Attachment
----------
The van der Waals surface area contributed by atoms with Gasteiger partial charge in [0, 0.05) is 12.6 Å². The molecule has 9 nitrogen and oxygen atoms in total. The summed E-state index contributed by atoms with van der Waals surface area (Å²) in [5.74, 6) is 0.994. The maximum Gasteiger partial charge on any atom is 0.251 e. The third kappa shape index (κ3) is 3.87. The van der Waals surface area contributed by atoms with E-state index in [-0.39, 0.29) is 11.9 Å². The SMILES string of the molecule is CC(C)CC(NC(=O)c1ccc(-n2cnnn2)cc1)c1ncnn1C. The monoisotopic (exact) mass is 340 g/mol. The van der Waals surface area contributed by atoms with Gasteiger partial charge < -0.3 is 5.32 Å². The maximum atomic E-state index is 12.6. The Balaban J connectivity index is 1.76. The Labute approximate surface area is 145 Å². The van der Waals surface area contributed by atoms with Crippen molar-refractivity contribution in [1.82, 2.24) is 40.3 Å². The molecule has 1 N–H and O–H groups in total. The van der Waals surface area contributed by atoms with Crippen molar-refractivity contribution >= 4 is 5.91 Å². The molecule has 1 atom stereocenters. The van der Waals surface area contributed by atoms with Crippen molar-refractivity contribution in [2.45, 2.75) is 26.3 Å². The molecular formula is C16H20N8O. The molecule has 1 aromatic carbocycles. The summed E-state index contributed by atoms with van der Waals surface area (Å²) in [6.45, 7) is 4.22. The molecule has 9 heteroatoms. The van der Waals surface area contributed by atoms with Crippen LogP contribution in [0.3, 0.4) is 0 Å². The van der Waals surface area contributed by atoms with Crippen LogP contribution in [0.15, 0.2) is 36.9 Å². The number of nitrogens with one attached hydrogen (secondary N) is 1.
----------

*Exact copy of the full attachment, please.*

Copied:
The van der Waals surface area contributed by atoms with Gasteiger partial charge in [0, 0.05) is 12.6 Å². The molecule has 9 nitrogen and oxygen atoms in total. The summed E-state index contributed by atoms with van der Waals surface area (Å²) in [5.74, 6) is 0.994. The maximum Gasteiger partial charge on any atom is 0.251 e. The third kappa shape index (κ3) is 3.87. The van der Waals surface area contributed by atoms with E-state index in [-0.39, 0.29) is 11.9 Å². The SMILES string of the molecule is CC(C)CC(NC(=O)c1ccc(-n2cnnn2)cc1)c1ncnn1C. The monoisotopic (exact) mass is 340 g/mol. The van der Waals surface area contributed by atoms with Gasteiger partial charge < -0.3 is 5.32 Å². The maximum atomic E-state index is 12.6. The Balaban J connectivity index is 1.76. The Labute approximate surface area is 145 Å². The van der Waals surface area contributed by atoms with Crippen molar-refractivity contribution in [1.82, 2.24) is 40.3 Å². The molecule has 1 N–H and O–H groups in total. The van der Waals surface area contributed by atoms with Crippen molar-refractivity contribution >= 4 is 5.91 Å². The molecule has 1 atom stereocenters. The van der Waals surface area contributed by atoms with Crippen molar-refractivity contribution in [2.45, 2.75) is 26.3 Å². The molecular formula is C16H20N8O. The molecule has 1 aromatic carbocycles. The summed E-state index contributed by atoms with van der Waals surface area (Å²) in [6.45, 7) is 4.22. The molecule has 9 heteroatoms. The van der Waals surface area contributed by atoms with Crippen LogP contribution in [0.3, 0.4) is 0 Å². The van der Waals surface area contributed by atoms with Crippen LogP contribution in [0.15, 0.2) is 36.9 Å². The number of nitrogens with one attached hydrogen (secondary N) is 1.